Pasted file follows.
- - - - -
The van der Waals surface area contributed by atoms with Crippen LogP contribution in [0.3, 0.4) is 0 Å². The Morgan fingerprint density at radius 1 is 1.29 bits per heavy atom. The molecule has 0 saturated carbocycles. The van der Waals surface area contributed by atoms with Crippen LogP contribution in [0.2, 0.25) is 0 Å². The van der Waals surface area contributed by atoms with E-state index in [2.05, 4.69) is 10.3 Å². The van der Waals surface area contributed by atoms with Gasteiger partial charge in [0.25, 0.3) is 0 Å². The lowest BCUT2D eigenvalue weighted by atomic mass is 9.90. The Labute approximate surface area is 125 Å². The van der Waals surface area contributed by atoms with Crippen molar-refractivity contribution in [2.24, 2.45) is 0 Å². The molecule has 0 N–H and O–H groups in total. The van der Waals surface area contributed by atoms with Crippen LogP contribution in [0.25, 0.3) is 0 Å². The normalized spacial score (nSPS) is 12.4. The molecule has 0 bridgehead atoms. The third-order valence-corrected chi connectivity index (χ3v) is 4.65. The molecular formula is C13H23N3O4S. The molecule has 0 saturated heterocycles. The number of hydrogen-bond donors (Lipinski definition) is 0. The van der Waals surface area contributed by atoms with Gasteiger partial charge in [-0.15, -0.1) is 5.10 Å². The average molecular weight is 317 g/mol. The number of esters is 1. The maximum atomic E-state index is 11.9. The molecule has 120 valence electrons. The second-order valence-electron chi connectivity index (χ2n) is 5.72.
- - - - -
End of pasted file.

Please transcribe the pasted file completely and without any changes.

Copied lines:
The van der Waals surface area contributed by atoms with Crippen LogP contribution in [0.3, 0.4) is 0 Å². The Morgan fingerprint density at radius 1 is 1.29 bits per heavy atom. The molecule has 0 saturated carbocycles. The van der Waals surface area contributed by atoms with Crippen LogP contribution in [0.2, 0.25) is 0 Å². The van der Waals surface area contributed by atoms with E-state index in [2.05, 4.69) is 10.3 Å². The van der Waals surface area contributed by atoms with Gasteiger partial charge in [0.25, 0.3) is 0 Å². The lowest BCUT2D eigenvalue weighted by atomic mass is 9.90. The Labute approximate surface area is 125 Å². The van der Waals surface area contributed by atoms with Crippen molar-refractivity contribution in [2.24, 2.45) is 0 Å². The molecule has 0 N–H and O–H groups in total. The van der Waals surface area contributed by atoms with Crippen LogP contribution in [0.25, 0.3) is 0 Å². The normalized spacial score (nSPS) is 12.4. The molecule has 0 bridgehead atoms. The third-order valence-corrected chi connectivity index (χ3v) is 4.65. The molecular formula is C13H23N3O4S. The molecule has 0 saturated heterocycles. The number of hydrogen-bond donors (Lipinski definition) is 0. The van der Waals surface area contributed by atoms with Gasteiger partial charge in [-0.15, -0.1) is 5.10 Å². The average molecular weight is 317 g/mol. The number of esters is 1. The maximum atomic E-state index is 11.9. The molecule has 120 valence electrons. The second-order valence-electron chi connectivity index (χ2n) is 5.72.